Sure, the way this season is really just three days stretch over 24 episodes makes what is for the viewer months only a matter of a day or so for the characters, and Ted was still pining for Robin at the end of season 8, so one could argue that consistency of story. Thus one could say the real issue with this season is not Ted's annoying status with Robin but the dragging out of the timeline in a way that is completely inconsistent with the previous eight seasons. Perhaps the creators got too enamored with what they could do, rather than consider whether that served the viewer.

Of course, part of the other trouble with the "extra" seasons is they got the chance to "wrap up" stories that didn't really need further attention. Last night's story with Barney "passing the torch" of The Playbook to a couple shlubs he meets staggering down the road at 5 a.m. seemed pretty much a waste of time. Even other nods to things that were good in the past (the slap bet) are at best only amusing for a second, then remind one of how things used to be good; the fan service relies too much on nostalgia rather than being good now.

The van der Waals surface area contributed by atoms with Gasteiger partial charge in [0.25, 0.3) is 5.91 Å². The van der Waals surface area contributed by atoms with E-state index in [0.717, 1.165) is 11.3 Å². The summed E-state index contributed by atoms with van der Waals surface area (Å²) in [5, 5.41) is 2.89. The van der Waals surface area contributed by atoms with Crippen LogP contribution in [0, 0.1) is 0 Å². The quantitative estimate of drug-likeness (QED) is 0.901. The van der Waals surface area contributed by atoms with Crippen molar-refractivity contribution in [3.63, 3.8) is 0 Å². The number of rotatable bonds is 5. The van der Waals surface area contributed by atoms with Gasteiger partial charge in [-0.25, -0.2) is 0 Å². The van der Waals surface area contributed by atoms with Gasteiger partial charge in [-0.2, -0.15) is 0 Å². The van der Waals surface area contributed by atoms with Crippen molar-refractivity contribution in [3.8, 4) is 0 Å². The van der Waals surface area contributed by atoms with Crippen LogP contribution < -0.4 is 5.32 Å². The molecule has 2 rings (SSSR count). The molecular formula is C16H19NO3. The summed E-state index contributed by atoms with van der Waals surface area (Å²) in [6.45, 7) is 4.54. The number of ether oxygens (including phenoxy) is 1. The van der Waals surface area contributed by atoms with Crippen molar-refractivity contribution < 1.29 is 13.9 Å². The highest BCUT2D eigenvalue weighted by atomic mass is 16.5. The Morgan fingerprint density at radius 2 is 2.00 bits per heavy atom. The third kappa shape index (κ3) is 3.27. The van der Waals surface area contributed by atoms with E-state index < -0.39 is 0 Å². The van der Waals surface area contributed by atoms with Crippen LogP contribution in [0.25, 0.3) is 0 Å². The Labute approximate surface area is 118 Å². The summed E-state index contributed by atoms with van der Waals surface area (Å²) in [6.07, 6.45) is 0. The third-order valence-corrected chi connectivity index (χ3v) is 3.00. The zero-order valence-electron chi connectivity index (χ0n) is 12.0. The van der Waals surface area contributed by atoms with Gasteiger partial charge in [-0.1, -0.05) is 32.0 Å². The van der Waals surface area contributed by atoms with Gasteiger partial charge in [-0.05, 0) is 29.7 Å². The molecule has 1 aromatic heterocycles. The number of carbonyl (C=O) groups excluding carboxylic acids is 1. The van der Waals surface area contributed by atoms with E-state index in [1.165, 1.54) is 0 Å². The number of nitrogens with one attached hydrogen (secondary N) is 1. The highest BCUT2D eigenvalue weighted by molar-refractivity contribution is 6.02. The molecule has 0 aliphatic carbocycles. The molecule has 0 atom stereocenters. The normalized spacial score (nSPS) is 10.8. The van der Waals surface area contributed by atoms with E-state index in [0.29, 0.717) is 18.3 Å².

Marshall and Lilly's fight over him taking the judgeship without discussing it has seemed the only thing with any real emotional heft, but Monday that got resolved a bit more quickly than it probably should have (but no doubt needed to for the amount of episodes left). And let's not get started on how Barney and Robin still don't seem like they should be getting married (and maybe they won't go through with it, for all we know).



For those who are enjoying this season clearly more than I have been, that's great. Really. For me, alas, I have more or less abandoned my hope for this season, and regardless of how Bays and Thomas wrap it in the finale (or what they do in the intervening six episodes) I don't believe this season could redeemed, at best salvaged—granting them the most benefit of the doubt I can.

(Hey, maybe the same way I seem to affect the outcome of sporting events by not believing in a given result can have a similar effect on a TV show.)

All that said, I'd still take the worst HIMYM over what could be considered the best episode of its lead-out, Two Broke Girls.


The series is closing in on its finale (on March 31), and that's best for everyone involved. The actors and creators can go to other projects, and we can focus that half-hour a week on something else (as parents our time will get more and more limited for things like TV shows). As Ted did regarding Robin, we all need to let go and move on.